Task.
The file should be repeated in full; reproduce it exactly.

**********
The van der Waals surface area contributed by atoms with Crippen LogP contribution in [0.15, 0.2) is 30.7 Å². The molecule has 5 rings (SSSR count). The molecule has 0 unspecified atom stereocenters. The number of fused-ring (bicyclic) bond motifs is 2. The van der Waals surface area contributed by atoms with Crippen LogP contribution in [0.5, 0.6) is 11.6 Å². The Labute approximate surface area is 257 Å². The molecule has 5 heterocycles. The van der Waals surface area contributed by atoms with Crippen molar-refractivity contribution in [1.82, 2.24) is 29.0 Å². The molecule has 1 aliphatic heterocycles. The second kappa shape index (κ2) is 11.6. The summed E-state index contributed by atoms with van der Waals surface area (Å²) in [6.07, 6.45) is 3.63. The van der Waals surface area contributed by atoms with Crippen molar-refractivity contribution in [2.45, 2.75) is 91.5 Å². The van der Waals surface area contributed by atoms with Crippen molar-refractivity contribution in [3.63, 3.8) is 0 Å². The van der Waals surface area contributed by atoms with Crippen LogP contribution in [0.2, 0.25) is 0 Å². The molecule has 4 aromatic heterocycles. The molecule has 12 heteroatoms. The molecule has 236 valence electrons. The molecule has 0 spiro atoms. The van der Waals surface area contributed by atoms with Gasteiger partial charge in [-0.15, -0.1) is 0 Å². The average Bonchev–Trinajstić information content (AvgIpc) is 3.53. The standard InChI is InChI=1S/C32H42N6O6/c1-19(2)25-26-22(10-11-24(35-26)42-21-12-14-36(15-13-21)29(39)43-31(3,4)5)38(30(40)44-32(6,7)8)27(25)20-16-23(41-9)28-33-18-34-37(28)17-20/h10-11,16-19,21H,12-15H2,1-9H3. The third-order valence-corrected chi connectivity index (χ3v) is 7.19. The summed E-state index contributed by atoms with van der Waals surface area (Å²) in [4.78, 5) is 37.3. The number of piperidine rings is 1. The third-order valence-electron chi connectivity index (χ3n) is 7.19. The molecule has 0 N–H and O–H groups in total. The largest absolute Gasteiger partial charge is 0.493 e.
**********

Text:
The van der Waals surface area contributed by atoms with Crippen LogP contribution in [0.15, 0.2) is 30.7 Å². The molecule has 5 rings (SSSR count). The molecule has 0 unspecified atom stereocenters. The number of fused-ring (bicyclic) bond motifs is 2. The van der Waals surface area contributed by atoms with Crippen LogP contribution in [0.5, 0.6) is 11.6 Å². The Labute approximate surface area is 257 Å². The molecule has 5 heterocycles. The van der Waals surface area contributed by atoms with Crippen molar-refractivity contribution in [1.82, 2.24) is 29.0 Å². The molecule has 1 aliphatic heterocycles. The second kappa shape index (κ2) is 11.6. The summed E-state index contributed by atoms with van der Waals surface area (Å²) in [6.07, 6.45) is 3.63. The van der Waals surface area contributed by atoms with Crippen molar-refractivity contribution in [2.45, 2.75) is 91.5 Å². The van der Waals surface area contributed by atoms with Crippen molar-refractivity contribution in [3.63, 3.8) is 0 Å². The van der Waals surface area contributed by atoms with Crippen LogP contribution in [0.2, 0.25) is 0 Å². The molecule has 4 aromatic heterocycles. The molecule has 12 heteroatoms. The molecule has 236 valence electrons. The molecule has 0 spiro atoms. The van der Waals surface area contributed by atoms with Gasteiger partial charge in [-0.15, -0.1) is 0 Å². The average Bonchev–Trinajstić information content (AvgIpc) is 3.53. The standard InChI is InChI=1S/C32H42N6O6/c1-19(2)25-26-22(10-11-24(35-26)42-21-12-14-36(15-13-21)29(39)43-31(3,4)5)38(30(40)44-32(6,7)8)27(25)20-16-23(41-9)28-33-18-34-37(28)17-20/h10-11,16-19,21H,12-15H2,1-9H3. The third-order valence-corrected chi connectivity index (χ3v) is 7.19. The summed E-state index contributed by atoms with van der Waals surface area (Å²) in [4.78, 5) is 37.3. The number of piperidine rings is 1. The third-order valence-electron chi connectivity index (χ3n) is 7.19. The molecule has 0 N–H and O–H groups in total. The largest absolute Gasteiger partial charge is 0.493 e.